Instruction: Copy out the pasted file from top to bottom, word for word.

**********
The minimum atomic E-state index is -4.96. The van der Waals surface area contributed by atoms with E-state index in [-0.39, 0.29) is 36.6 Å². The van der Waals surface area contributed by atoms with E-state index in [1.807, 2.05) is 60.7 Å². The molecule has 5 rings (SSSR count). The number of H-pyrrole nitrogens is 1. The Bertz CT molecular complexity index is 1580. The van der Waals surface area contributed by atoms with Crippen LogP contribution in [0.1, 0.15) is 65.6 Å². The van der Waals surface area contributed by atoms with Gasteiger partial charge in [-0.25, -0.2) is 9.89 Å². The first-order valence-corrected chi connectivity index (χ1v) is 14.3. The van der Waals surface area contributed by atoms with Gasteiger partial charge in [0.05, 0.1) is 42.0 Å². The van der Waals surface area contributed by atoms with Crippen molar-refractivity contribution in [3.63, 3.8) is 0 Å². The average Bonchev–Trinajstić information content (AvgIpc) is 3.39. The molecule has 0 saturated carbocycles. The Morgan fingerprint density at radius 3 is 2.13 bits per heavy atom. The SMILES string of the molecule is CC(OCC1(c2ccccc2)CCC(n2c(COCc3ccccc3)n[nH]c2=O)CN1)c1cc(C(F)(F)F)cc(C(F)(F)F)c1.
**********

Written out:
The minimum atomic E-state index is -4.96. The van der Waals surface area contributed by atoms with E-state index in [-0.39, 0.29) is 36.6 Å². The van der Waals surface area contributed by atoms with E-state index in [1.807, 2.05) is 60.7 Å². The molecule has 5 rings (SSSR count). The number of H-pyrrole nitrogens is 1. The Bertz CT molecular complexity index is 1580. The van der Waals surface area contributed by atoms with Crippen LogP contribution in [0.1, 0.15) is 65.6 Å². The van der Waals surface area contributed by atoms with Gasteiger partial charge in [-0.25, -0.2) is 9.89 Å². The first-order valence-corrected chi connectivity index (χ1v) is 14.3. The van der Waals surface area contributed by atoms with Gasteiger partial charge in [0.05, 0.1) is 42.0 Å². The van der Waals surface area contributed by atoms with Crippen molar-refractivity contribution in [3.63, 3.8) is 0 Å². The average Bonchev–Trinajstić information content (AvgIpc) is 3.39. The molecule has 0 saturated carbocycles. The Morgan fingerprint density at radius 3 is 2.13 bits per heavy atom. The SMILES string of the molecule is CC(OCC1(c2ccccc2)CCC(n2c(COCc3ccccc3)n[nH]c2=O)CN1)c1cc(C(F)(F)F)cc(C(F)(F)F)c1.